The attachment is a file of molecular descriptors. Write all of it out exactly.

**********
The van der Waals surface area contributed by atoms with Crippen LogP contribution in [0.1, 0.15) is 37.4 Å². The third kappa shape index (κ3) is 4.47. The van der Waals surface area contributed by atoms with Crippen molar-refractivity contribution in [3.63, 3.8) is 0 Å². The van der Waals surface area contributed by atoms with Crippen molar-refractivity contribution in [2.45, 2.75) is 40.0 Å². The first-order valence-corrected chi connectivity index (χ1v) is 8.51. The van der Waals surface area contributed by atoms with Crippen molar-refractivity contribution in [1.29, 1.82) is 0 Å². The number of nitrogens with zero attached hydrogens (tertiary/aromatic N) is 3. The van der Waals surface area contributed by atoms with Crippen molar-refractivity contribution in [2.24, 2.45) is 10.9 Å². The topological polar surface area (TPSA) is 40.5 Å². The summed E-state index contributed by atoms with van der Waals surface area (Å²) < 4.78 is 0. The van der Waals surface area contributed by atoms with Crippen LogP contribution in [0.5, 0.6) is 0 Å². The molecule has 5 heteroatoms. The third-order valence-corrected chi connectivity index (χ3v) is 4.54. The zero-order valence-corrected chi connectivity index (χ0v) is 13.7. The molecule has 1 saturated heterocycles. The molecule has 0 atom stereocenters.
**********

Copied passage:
The van der Waals surface area contributed by atoms with Crippen LogP contribution in [0.1, 0.15) is 37.4 Å². The third kappa shape index (κ3) is 4.47. The van der Waals surface area contributed by atoms with Crippen molar-refractivity contribution in [3.63, 3.8) is 0 Å². The van der Waals surface area contributed by atoms with Crippen molar-refractivity contribution in [2.45, 2.75) is 40.0 Å². The first-order valence-corrected chi connectivity index (χ1v) is 8.51. The van der Waals surface area contributed by atoms with Crippen molar-refractivity contribution in [1.29, 1.82) is 0 Å². The number of nitrogens with zero attached hydrogens (tertiary/aromatic N) is 3. The van der Waals surface area contributed by atoms with Crippen molar-refractivity contribution in [2.24, 2.45) is 10.9 Å². The topological polar surface area (TPSA) is 40.5 Å². The summed E-state index contributed by atoms with van der Waals surface area (Å²) < 4.78 is 0. The van der Waals surface area contributed by atoms with Crippen LogP contribution in [0.5, 0.6) is 0 Å². The molecule has 5 heteroatoms. The third-order valence-corrected chi connectivity index (χ3v) is 4.54. The zero-order valence-corrected chi connectivity index (χ0v) is 13.7. The molecule has 1 saturated heterocycles. The molecule has 0 atom stereocenters.